All sorts of pretty.
Unlike some of its competitors, motorcycles were Yamaha's first love. The very first product Yamaha Motor Company released after separating from Yamaha Corporation in 1955 was a motorcycle, the little YA-1. Produced between 1955 and 1958, the YA-1 was powered by a sturdy little 125-cc, two-stroke, air-cooled, single-cylinder engine and was ultimately nicknamed the Red Dragonfly. The same year it launched, the motorcycle competed in two races in Japan and placed first in both in the 125cc category.
Yamaha has since branched out and in addition to motorcycles, a whole selection of boats, engines, and ATVs rocks the brand's badge. Did you know that we also got this close to getting a Yamaha electric car as well?
While Team Blue mainly specializes in all things powersports, it does have a small legacy of its own in the automotive industry. It notably signed a deal with Ford in the mid-80s to develop and produce the Taurus SHO V6 engine. Then in the early 2000s, Yamaha teamed up with Toyota to develop the Lexus LFA’s beast of an engine, a 4.8L V10 engine rated at 552 horsepower.
When rumors surfaced that Yamaha was juggling with the idea of creating its own car, it didn't come as much of a surprise. It started in 2013, when Yamaha unveiled its first proprietary car concept, the Motiv, a two-door subcompact. It then unveiled the Sports Ride Concept two years later at the 2015 Tokyo Motor Show. Last but not least was the quirky Cross Hub Concept ute that showed up in Tokyo in 2017. That was it. Despite the buzz, none of these concepts ever made it to production and rumors of a Yamaha car eventually died down.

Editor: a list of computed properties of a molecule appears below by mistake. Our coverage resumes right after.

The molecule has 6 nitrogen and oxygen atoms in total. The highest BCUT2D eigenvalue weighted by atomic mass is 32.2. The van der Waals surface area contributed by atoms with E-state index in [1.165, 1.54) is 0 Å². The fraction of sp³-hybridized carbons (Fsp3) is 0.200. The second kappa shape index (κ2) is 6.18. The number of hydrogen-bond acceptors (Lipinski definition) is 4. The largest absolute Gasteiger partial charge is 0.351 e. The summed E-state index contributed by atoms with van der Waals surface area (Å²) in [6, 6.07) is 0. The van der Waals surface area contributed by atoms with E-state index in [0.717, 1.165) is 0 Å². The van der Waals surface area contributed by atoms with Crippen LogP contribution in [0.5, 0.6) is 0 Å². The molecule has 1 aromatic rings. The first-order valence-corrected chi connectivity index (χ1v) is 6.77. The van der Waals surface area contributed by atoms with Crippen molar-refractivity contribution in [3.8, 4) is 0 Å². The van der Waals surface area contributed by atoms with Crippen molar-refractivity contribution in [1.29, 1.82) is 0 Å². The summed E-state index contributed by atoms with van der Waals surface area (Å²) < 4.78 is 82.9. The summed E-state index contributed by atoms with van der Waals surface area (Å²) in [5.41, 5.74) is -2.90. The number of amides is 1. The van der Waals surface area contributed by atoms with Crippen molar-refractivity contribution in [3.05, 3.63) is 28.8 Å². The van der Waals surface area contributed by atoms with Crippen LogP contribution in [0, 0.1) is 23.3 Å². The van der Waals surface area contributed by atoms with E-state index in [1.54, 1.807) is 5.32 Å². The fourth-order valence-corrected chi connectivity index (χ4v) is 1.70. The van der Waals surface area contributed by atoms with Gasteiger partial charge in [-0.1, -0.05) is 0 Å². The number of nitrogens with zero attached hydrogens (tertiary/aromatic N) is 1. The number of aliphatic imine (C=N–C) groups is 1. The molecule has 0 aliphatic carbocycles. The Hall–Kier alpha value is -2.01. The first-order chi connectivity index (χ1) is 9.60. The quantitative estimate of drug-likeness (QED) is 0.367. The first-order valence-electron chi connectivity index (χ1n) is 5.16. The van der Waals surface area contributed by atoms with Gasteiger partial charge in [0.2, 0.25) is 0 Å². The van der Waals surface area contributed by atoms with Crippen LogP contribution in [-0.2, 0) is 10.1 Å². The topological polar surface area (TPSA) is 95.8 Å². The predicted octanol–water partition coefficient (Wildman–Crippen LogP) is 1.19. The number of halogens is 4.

Gallery: Yamaha EV Design Registration
The European Union Intellectual Property Office (EUIPO) recently published a series of patented designs that confirm that at one point in time, Yamaha was pretty serious about producing a car. It even looks like the prototype was designed to use an electric powertrain, if the absence of an exhaust system is any indication. Sadly, the patent was filed back in 2018, and the company has since stepped down and changed its plans.
“Cars do not feature in our long-term plans anymore,” Yamaha representative Naoto Horie told UK publication Autocar back in October, 2019.
No Yamaha car for you! Let’s be honest though: the car looks really cool. Imagine seeing a car like that on the road? Depending on how good Yamaha’s electric technology turns out to be, that car would surely have given Tesla a run for its money.